Author: Megan McCafferty
Publisher: Balzer + Bray
Page #: 232
Source: My public library
"When a virus makes everyone over the age of eighteen infertile, would-be parents pay teen girls to conceive and give birth to their children, making teens the most prized members of society. Girls sport fake baby bumps and the school cafeteria stocks folic-acid-infused food.
Sixteen-year-old identical twins Melody and Harmony were separated at birth and have never met until the day Harmony shows up on Melody's doorstep. Up to now, the twins have followed completely opposite paths. Melody has scored an enviable conception contract with a couple called the Jaydens. While they are searching for the perfect partner for Melody to bump with, she is fighting her attraction to her best friend, Zen, who is way too short for the job.
Harmony has spent her whole life in Goodside, a religious community, preparing to be a wife and mother. She believes her calling is to convince Melody that pregging for profit is a sin. But Harmony has secrets of her own that she is running from.
When Melody is finally matched with the world-famous, genetically flawless Jondoe, both girls' lives are changed forever. A case of mistaken identity takes them on a journey neither of them could have imagined, one that makes Melody and Harmony realize they have so much more than just DNA in common."
"I'm sixteen. Pregnant. And the most important person on the planet.
According to the Babiez R U ad, anyway."
I couldn't really get a read on the cover when I first saw it. But when I read that it was about pregger teens, I was sold. Had to find out what this book was about. The whole summary bit above (from the book flap) is pretty comprehensive about the story line.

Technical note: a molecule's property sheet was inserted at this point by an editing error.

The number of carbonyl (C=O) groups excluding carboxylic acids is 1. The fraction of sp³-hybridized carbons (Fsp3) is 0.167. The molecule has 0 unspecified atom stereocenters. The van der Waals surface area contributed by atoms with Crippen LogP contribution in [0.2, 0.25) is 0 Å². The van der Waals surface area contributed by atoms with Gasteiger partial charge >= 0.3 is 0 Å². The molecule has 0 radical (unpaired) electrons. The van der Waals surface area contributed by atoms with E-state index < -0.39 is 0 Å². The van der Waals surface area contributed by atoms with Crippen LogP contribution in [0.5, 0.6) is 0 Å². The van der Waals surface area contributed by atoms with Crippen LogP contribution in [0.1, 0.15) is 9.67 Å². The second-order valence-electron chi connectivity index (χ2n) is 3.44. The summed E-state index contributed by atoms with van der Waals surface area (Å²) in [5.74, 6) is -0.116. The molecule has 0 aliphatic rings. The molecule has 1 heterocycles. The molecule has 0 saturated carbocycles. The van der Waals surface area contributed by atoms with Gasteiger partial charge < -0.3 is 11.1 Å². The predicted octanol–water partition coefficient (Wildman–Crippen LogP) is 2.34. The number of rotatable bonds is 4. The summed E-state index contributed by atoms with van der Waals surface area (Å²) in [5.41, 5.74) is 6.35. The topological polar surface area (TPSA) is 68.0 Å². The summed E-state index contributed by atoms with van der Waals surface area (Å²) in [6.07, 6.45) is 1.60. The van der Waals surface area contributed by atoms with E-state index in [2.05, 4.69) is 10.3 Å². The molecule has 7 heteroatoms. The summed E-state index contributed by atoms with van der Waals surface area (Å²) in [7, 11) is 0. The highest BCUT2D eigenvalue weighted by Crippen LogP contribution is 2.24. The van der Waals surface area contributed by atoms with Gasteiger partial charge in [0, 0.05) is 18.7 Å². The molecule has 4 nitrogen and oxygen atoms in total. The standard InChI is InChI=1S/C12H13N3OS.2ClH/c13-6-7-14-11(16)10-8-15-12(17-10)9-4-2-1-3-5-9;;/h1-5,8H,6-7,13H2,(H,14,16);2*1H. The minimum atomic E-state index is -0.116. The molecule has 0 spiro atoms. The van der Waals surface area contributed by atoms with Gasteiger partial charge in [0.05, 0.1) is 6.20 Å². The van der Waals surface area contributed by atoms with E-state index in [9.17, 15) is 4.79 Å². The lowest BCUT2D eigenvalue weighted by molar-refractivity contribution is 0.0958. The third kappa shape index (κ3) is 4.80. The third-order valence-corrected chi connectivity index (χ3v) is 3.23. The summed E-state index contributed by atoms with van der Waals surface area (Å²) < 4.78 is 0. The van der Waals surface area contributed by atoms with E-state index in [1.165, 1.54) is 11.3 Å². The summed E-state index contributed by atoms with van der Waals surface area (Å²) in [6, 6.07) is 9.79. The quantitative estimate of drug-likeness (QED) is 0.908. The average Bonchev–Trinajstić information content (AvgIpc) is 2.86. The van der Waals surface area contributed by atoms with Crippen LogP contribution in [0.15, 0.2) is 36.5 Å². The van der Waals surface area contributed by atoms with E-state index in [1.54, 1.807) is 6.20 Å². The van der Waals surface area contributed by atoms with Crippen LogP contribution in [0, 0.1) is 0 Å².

This is probably the most original dystopian novel I've ever read. Typically there's a lot of technology, gray, and crazy shiz happening. There's something very bright and fun about this novel that doesn't scream DYSTOPIAN at you. But it is. And it's approached in a really wonderful way.
It's a world of girls fighting over preggie contracts and finding the right match through their agents (effectively). One thing I really loved was how the author really thought about how things would go down if such a virus did take hold. People would start marketing pregnancy to teens in a huge way! As in, cutesy t-shirts, silly slogans, hit songs, etc. She really thought of it all. And I think it really was well done.
You know, the author did a really good job also pulling in all the aspects of this future world without hitting you over the head with them. You don't realize what some things are until much later because they're never handed to you on a platter. It's much more subtle than that. And I appreciate the detail. You get much more involved in the story of the sisters without feeling the need of picturing them in some futuristic way (as you do in many sci fi-ish books).
There are two main topics in this book and they are both heavy hitters: Teen Pregnancy and Religion. Seriously, could you find two more nervous-making topics?! You will definitely feel bashed over the head with all the religious talk, but that's sort of the point in the story. And there were more than a few moments where I felt a bit uncomfortable about the whole teen preg concept, but again... the point. I was just impressed at how things all came together.
I really will be recommending this to my older/more mature teen readers. It's a bit ... graphic. Ish. It has to be with all the birthing talk and "breedy bits"... so I can't hold it against the book. But I think it might be a little much for some younger readers. I'm not sure this book is for everyone, but I think it's a well-written and unique story. And I didn't realize this was the start of a series, so I was bummed that there wasn't a true ending. You can bet that I'll be in line for the next one when it comes out!
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